HARRY JONAS: my mentor
 
I first met Harry Jonas in the mid 1980’s. I was a volunteer social worker in Islington, and a message came through the office that an ancient artist who thought he was the best painter in Britain needed some assistance. I had heard of him some years before, because one of my cousins had her portrait painted by him in the 1970’s. However, to my regret, I did not follow up this lead for another 10 years.
When I first met Harry, he made a vivid impression on me. Though old and frail and in his 90’s, and also very untidy, his mind was sharp and his voice clear. He was immediately interesting and full of wit and warmth. I started visiting him regularly, and though I was not much use to him, I did some shopping and ran a few errands. In the main, it was company that he wanted and so we used to chat away for hours. He had so many stories and experiences to relate. It was a well that never ran dry.
He lived in quite a grand apartment on the ground floor of an old Georgian House in Myddelton Square, just behind Saddlers Wells theatre. He had arrived there, because he had been a sitting tenant in Maple St, in central London when they redeveloped the Tottenham Court and Euston roads. The developers had to find him good accommodation at a low rent. This was a perfect studio, spacious and quiet.  Passing through the front room, which was Harry’s bedroom, you found yourself in this very large high ceilinged room with big skylights. Perfect for painting. There were many easels with paintings on them, because Harry had become a picture restorer for the Catholic church in his old age. The room was full of junk, much of it antique furniture. I remember in particular a spectacular gilded and embroidered screen with bevelled glass windows. There was also a good grand piano that Harry used to play, though he was not a trained pianist.
There were other rooms off this main studio, including a kitchen, bathroom and other store rooms. One entire room was full of picture frames, from his work as a restorer. There was also a small walled garden. By the time I knew Harry, he had largely stopped using all but his bedroom, and the rest of the place was like an attic stuffed with interesting junk. It was also extremely cold, because he could only afford to heat his bedroom.
I was lucky to know Harry at the end of his long life, because he had distilled a lot of knowledge. He sometimes forgot a word as he was speaking, like a lot of old people. As I do these days. As he was searching for the word he described his mind as a library where all the books had fallen off the shelves, and he had to get down on his knees and look through them for an answer... which he invariably found some time later.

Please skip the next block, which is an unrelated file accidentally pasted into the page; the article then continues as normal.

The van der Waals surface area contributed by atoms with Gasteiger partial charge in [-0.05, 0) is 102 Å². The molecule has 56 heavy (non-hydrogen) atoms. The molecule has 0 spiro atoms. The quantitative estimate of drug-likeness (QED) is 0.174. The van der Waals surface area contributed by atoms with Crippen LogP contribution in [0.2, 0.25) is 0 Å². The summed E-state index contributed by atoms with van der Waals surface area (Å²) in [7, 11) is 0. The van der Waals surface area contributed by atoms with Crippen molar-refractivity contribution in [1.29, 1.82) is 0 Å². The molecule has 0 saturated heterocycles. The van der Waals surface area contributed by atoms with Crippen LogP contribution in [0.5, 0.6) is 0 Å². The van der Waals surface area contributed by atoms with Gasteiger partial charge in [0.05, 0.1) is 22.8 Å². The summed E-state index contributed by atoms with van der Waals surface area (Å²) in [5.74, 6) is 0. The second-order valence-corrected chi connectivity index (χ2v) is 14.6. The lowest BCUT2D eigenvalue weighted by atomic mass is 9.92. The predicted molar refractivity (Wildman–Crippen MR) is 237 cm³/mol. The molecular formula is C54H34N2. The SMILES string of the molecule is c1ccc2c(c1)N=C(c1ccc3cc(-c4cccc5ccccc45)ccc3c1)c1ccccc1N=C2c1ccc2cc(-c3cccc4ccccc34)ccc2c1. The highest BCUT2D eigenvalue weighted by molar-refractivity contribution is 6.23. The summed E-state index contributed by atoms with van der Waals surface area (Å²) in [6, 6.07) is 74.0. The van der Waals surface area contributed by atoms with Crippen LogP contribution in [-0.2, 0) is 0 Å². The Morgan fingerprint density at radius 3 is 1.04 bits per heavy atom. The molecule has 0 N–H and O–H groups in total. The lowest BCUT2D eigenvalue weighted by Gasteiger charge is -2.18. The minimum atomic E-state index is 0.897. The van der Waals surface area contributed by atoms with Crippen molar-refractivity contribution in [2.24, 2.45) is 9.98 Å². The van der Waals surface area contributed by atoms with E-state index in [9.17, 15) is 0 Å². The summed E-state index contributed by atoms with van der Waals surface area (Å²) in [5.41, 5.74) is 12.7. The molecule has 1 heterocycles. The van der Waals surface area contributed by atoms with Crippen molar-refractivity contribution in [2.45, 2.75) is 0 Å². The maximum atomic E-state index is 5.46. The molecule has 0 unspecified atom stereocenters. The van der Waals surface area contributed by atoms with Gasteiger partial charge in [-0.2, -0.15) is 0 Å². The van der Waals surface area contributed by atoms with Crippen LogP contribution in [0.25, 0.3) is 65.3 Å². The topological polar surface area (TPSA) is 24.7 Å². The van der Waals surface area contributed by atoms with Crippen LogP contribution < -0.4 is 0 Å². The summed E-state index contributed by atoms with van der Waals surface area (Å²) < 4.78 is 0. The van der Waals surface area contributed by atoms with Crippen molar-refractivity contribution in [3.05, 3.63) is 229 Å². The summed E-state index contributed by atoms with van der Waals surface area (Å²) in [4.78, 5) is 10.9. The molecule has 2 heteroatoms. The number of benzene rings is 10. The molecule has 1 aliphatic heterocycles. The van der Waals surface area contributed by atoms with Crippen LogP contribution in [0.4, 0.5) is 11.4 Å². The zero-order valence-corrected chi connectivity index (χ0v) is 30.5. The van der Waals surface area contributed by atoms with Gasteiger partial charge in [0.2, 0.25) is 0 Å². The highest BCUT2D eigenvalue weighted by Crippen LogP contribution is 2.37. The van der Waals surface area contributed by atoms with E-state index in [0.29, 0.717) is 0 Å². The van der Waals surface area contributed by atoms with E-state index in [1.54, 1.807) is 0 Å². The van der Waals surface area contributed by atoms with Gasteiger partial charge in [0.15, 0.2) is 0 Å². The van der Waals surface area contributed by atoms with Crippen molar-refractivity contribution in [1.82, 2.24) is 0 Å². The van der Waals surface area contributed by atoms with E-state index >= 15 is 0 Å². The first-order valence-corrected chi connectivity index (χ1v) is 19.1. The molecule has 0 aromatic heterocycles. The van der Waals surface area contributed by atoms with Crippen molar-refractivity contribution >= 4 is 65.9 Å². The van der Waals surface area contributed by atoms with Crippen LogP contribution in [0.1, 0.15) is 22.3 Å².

One of his main ideas about painting was what he called “Dynamic Composition”. The geometry was paramount in the construction of a painting. In simple terms this meant that a strong diagonal would indicate movement and a strong vertical would signify stillness. Of course in a complex composition one would have a whole mosaic of directions. He thought the most complex and difficult pictures were multi-figured compositions. His great hero was Leonardo, who combined all of the qualities. Harry thought he was the first great modern painter, as he thought Beethoven the first great modern composer.
His main interest in the history of Art were the early Italian painters. He particularly liked Giotto, (brilliant at dynamic composition), also the Lorenzetti brothers and Veneziano. I inherited his collection of books on early Italian painting, which he used to delve into a lot.
One of the other techniques which Harry often used, was to use pastels when making a change or correcting an oil painting. Pastels are as strong in colour as oil paints, so that they can give a good correction on the painted surface. I used to worry that the pastel would make the oil paint lumpy but in practice it just disappears into the oil.
Harry’s main concern with painting was feeling or atmosphere. Being a portrait painter and brilliant at drawing, he was always able to get the proportions correctly. He said the main problem, after all the preparation, was to bring the image to life. This was a difficult process and sometimes did not happen. He used to say that after he had painted a portrait the person was never the same again. I think what he meant was that the process of painting a portrait and getting to know someone was almost like a psychological breakthrough. Certainly Harry was a devout Christian and seemed to have a spiritual sense about everything, but particularly about people.
 
I used to bring my inexperienced paintings for Harry to look at. He was always respectful and helpful and correctly identified me as a painter of icons. This is because I have a tendency to paint compositions head on, which is a feature of primitive art. I had very little awareness of this but Harry was such a great guide and mentor that it seemed you had made the discovery all by yourself.
He took no credit for making you more aware of yourself.     
© Robert Cunning 2020